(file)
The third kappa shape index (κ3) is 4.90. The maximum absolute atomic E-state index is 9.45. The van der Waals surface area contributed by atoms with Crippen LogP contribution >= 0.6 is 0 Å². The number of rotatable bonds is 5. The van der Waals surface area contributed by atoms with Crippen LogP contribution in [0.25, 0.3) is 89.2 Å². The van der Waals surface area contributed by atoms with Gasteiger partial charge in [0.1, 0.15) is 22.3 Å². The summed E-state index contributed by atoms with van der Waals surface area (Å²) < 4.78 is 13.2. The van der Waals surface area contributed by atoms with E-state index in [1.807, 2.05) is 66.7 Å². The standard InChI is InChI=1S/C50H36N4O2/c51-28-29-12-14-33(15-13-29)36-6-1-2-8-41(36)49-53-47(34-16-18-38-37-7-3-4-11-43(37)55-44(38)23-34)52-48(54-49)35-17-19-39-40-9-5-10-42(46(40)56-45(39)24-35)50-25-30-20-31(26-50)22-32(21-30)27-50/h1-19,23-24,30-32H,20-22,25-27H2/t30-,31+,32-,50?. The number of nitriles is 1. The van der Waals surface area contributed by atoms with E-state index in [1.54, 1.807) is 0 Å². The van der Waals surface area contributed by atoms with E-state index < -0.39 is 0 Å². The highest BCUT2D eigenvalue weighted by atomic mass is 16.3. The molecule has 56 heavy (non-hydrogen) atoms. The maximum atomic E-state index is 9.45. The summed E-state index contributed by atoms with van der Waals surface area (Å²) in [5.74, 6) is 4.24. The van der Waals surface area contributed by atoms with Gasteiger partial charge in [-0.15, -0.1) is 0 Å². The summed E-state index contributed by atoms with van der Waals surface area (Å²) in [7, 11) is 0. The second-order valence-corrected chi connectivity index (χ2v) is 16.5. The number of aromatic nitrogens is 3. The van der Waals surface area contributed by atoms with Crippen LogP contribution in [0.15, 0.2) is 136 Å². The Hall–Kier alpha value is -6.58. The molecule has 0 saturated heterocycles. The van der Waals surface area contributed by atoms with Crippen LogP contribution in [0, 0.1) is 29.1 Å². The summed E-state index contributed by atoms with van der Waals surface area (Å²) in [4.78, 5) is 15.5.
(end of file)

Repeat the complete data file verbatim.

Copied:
The third kappa shape index (κ3) is 4.90. The maximum absolute atomic E-state index is 9.45. The van der Waals surface area contributed by atoms with Crippen LogP contribution >= 0.6 is 0 Å². The number of rotatable bonds is 5. The van der Waals surface area contributed by atoms with Crippen LogP contribution in [0.25, 0.3) is 89.2 Å². The van der Waals surface area contributed by atoms with Gasteiger partial charge in [0.1, 0.15) is 22.3 Å². The summed E-state index contributed by atoms with van der Waals surface area (Å²) < 4.78 is 13.2. The van der Waals surface area contributed by atoms with E-state index in [1.807, 2.05) is 66.7 Å². The standard InChI is InChI=1S/C50H36N4O2/c51-28-29-12-14-33(15-13-29)36-6-1-2-8-41(36)49-53-47(34-16-18-38-37-7-3-4-11-43(37)55-44(38)23-34)52-48(54-49)35-17-19-39-40-9-5-10-42(46(40)56-45(39)24-35)50-25-30-20-31(26-50)22-32(21-30)27-50/h1-19,23-24,30-32H,20-22,25-27H2/t30-,31+,32-,50?. The number of nitriles is 1. The van der Waals surface area contributed by atoms with E-state index in [1.54, 1.807) is 0 Å². The van der Waals surface area contributed by atoms with E-state index < -0.39 is 0 Å². The highest BCUT2D eigenvalue weighted by atomic mass is 16.3. The molecule has 56 heavy (non-hydrogen) atoms. The maximum atomic E-state index is 9.45. The summed E-state index contributed by atoms with van der Waals surface area (Å²) in [5.74, 6) is 4.24. The van der Waals surface area contributed by atoms with Gasteiger partial charge in [-0.15, -0.1) is 0 Å². The summed E-state index contributed by atoms with van der Waals surface area (Å²) in [7, 11) is 0. The second-order valence-corrected chi connectivity index (χ2v) is 16.5. The number of aromatic nitrogens is 3. The van der Waals surface area contributed by atoms with Crippen LogP contribution in [0.15, 0.2) is 136 Å². The Hall–Kier alpha value is -6.58. The molecule has 0 saturated heterocycles. The van der Waals surface area contributed by atoms with Crippen LogP contribution in [0, 0.1) is 29.1 Å². The summed E-state index contributed by atoms with van der Waals surface area (Å²) in [4.78, 5) is 15.5.